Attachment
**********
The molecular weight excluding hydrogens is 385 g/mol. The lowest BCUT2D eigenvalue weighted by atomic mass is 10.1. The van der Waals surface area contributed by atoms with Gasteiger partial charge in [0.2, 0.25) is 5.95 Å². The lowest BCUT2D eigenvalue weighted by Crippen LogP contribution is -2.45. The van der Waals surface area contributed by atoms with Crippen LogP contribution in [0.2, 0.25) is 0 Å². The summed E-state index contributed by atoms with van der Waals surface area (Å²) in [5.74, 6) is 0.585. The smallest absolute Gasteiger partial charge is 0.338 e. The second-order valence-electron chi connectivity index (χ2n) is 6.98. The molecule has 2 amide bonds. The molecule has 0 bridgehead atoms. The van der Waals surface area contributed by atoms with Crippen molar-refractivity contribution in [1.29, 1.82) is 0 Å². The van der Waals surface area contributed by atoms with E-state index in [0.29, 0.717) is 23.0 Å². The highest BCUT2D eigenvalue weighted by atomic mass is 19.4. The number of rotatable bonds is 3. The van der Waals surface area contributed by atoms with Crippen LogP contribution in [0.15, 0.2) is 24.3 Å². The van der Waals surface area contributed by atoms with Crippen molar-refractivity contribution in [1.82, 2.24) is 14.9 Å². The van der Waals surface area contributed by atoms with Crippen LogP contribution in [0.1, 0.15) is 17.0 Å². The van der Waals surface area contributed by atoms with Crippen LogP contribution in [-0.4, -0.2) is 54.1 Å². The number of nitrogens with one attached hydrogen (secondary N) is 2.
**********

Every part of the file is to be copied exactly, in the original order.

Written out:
The molecular weight excluding hydrogens is 385 g/mol. The lowest BCUT2D eigenvalue weighted by atomic mass is 10.1. The van der Waals surface area contributed by atoms with Gasteiger partial charge in [0.2, 0.25) is 5.95 Å². The lowest BCUT2D eigenvalue weighted by Crippen LogP contribution is -2.45. The van der Waals surface area contributed by atoms with Crippen LogP contribution in [0.2, 0.25) is 0 Å². The summed E-state index contributed by atoms with van der Waals surface area (Å²) in [5.74, 6) is 0.585. The smallest absolute Gasteiger partial charge is 0.338 e. The second-order valence-electron chi connectivity index (χ2n) is 6.98. The molecule has 2 amide bonds. The molecule has 0 bridgehead atoms. The van der Waals surface area contributed by atoms with Crippen molar-refractivity contribution in [1.29, 1.82) is 0 Å². The van der Waals surface area contributed by atoms with E-state index in [0.29, 0.717) is 23.0 Å². The highest BCUT2D eigenvalue weighted by atomic mass is 19.4. The number of rotatable bonds is 3. The van der Waals surface area contributed by atoms with Crippen LogP contribution in [0.15, 0.2) is 24.3 Å². The van der Waals surface area contributed by atoms with Crippen molar-refractivity contribution in [1.82, 2.24) is 14.9 Å². The van der Waals surface area contributed by atoms with Crippen LogP contribution in [0.1, 0.15) is 17.0 Å². The van der Waals surface area contributed by atoms with Crippen LogP contribution in [-0.4, -0.2) is 54.1 Å². The number of nitrogens with one attached hydrogen (secondary N) is 2.